The decade since the September 11 terrorist attacks has been tough for many Muslim Americans. They’ve reported threats, harassment, and scrutiny by law enforcement authorities at airports and mosques.
In a new poll released by Pew Research Center two weeks ago, more than half of Muslim Americans said government anti-terrorism policies scrutinize, discriminate and single them out for increased surveillance and monitoring.
Some Muslim Americans in the Twin Cities said they face similar experiences from officers and angry Americans.
The basic human rights of Muslim Americans have been denied since the attacks, said the Imam of Da’wah Islamic Center in St. Paul, Hassan Mohamud.
“After the attacks of September 11, Muslim Americans have been targeted at the mosques, schools, workplaces and any place you can think of,” said Mohamud, who is also an Islamic law professor at William Mitchell College of Law. “Muslims do not expect fairness in this country unless there is a change [in the policy makers in Washington D. C.]”
Harassment at airports
Since the hijackers slammed jetliners into the World Trade Center and the Pentagon a decade ago, there have been drastic security changes at U.S. airports.
Muslims fall victims to airport security, said Mohamud, who is known as “Jamici,” which means “the educated” in Somali language.
“A man returned from Africa,” Jamici said of a case he is handling as an immigration lawyer. “He was singled out and led to a room where he was questioned. They treated him like a criminal,” he said of the man whom the officials hit in the stomach during the interrogation, according to documents.
Muslim Americans, especially young people, are reluctant and even fearful to travel out of the country.
Burhan Mohumed was in fourth grade in an elementary school in north Minneapolis when the terrorist attacks occurred the Tuesday morning of September 11, 2011. His teacher showed the smoking towers on television, but Mohumed, then 11, thought it was a movie.
What he then thought was a movie today affects each move the 21-year-old University of Minnesota student wants to make.
“I wanted to go to Kenya for a study abroad program,” Mohumed said. But after consulting with people, he was told he might face problems with the authorities at the airports. “To save myself trouble and to save my family some trouble, I’d rather just go to some other places like Europe.”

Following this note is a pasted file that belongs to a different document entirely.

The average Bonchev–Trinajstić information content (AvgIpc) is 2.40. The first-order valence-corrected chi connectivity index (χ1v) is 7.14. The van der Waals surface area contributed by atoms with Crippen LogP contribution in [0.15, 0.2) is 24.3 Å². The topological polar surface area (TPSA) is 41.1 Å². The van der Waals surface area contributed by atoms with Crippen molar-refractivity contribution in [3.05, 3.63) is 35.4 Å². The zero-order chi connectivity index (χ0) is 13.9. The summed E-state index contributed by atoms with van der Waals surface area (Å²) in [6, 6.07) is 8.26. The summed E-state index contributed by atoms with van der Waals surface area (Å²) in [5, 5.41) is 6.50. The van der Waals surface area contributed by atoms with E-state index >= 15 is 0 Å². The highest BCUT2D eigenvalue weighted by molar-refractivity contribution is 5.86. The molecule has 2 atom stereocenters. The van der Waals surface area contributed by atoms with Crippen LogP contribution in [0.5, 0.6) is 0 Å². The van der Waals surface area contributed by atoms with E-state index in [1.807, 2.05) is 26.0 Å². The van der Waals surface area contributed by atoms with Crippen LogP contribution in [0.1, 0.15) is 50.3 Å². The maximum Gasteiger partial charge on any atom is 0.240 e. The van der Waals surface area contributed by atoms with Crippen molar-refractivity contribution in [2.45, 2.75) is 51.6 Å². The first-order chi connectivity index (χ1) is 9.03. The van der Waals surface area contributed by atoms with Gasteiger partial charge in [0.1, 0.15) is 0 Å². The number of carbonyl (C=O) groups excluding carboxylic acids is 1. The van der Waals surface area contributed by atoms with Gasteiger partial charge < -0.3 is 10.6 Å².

Mosques under scrutiny
After the September 11 attacks, mosques, which are the most sacred places for Muslims, became the center of investigations, Jamici said. “We feel our houses of worship have been mistreated.”
“Over 80 percent of the mosques in this country are controlled by radical imams,” Representative Peter King (R-NY) said last March at a hearing on radicalization of Muslims in America.
Jamici said the King’s statement “has no base.” The mosques serve to better the community and to keep the young people off the streets, he said.
Two years ago, about 20 Somali youth from the Twin Cities mysteriously disappeared and were presumed to have joined an Islamist group, which the United States government later designated a terrorist movement. The majority of the missing men are believed to have attended Abubakar As-Saddique Islamic Center in Minneapolis, some families of the missing men said.
But officials have yet to prove that any of the disappeared was recruited from the center.
Some of the Twin Cities mosques have been under FBI investigations since 2009. Students who participate in Islamic classes at Da’wah Islamic Center have spotted officials observing the mosques, Jamici recalled.
“We feel threatened by those who are watching them,” Jamici said in an interview at Da’wah Islamic Center office. “The kids tell their parents that they’re under control.”
Muslim women in the spotlight
Though Muslim men in Minnesota have seen their share of bigotry and violence, Muslim women feel more vulnerable in the aftermath of 9/11.
Unlike Burhan Mohumed, who is quick to say he has never experienced any discrimination for the 15 years he has lived in the U.S., Iman Warsame said she has encountered people who called her offensive names.
The difference: Mohumed can’t be differentiated from any African-American man. However, Warsame wears the traditional hijab — the head covering that is a sign of modesty for a Muslim woman — which makes her stand out as a Muslim.
When she visited Woodbury High School six years ago, “some students called us ‘terrorists’ just because we’re Muslims,” said Warsame, who said she feels the cities are safer than the suburbs.
A St. Louis Park resident who commutes to the University of Minnesota’s Twin Cities campus, Warsame said she is fearful to take the bus or walk by herself on days like the September 11 anniversary.
“There could be angry people who may attack any Muslim they see,” said Warsame, a senior English student. “I’m extra cautious at every 9/11 memorial.”